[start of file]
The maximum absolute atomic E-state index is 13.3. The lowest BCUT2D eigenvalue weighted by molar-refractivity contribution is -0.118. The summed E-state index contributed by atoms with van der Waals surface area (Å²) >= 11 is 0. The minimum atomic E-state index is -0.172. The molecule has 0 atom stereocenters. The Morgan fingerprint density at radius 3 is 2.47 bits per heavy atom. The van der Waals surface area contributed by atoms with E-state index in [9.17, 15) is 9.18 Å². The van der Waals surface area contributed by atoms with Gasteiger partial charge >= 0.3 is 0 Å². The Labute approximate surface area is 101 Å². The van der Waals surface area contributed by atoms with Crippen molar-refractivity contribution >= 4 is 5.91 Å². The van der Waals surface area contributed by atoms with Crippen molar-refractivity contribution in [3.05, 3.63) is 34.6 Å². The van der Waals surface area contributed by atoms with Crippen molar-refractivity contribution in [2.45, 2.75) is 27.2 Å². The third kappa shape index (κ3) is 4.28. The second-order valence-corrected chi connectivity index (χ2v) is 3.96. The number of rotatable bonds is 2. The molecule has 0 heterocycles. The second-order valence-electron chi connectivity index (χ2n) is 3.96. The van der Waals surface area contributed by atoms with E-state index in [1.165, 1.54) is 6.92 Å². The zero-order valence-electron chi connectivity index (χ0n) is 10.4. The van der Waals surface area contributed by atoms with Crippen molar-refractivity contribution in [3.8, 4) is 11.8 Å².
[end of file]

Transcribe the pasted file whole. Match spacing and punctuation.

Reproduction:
The maximum absolute atomic E-state index is 13.3. The lowest BCUT2D eigenvalue weighted by molar-refractivity contribution is -0.118. The summed E-state index contributed by atoms with van der Waals surface area (Å²) >= 11 is 0. The minimum atomic E-state index is -0.172. The molecule has 0 atom stereocenters. The Morgan fingerprint density at radius 3 is 2.47 bits per heavy atom. The van der Waals surface area contributed by atoms with E-state index in [9.17, 15) is 9.18 Å². The van der Waals surface area contributed by atoms with Gasteiger partial charge >= 0.3 is 0 Å². The Labute approximate surface area is 101 Å². The van der Waals surface area contributed by atoms with Crippen molar-refractivity contribution >= 4 is 5.91 Å². The van der Waals surface area contributed by atoms with Crippen molar-refractivity contribution in [3.05, 3.63) is 34.6 Å². The van der Waals surface area contributed by atoms with Crippen molar-refractivity contribution in [2.45, 2.75) is 27.2 Å². The third kappa shape index (κ3) is 4.28. The second-order valence-corrected chi connectivity index (χ2v) is 3.96. The number of rotatable bonds is 2. The molecule has 0 heterocycles. The second-order valence-electron chi connectivity index (χ2n) is 3.96. The van der Waals surface area contributed by atoms with E-state index in [1.165, 1.54) is 6.92 Å². The zero-order valence-electron chi connectivity index (χ0n) is 10.4. The van der Waals surface area contributed by atoms with Crippen molar-refractivity contribution in [3.8, 4) is 11.8 Å².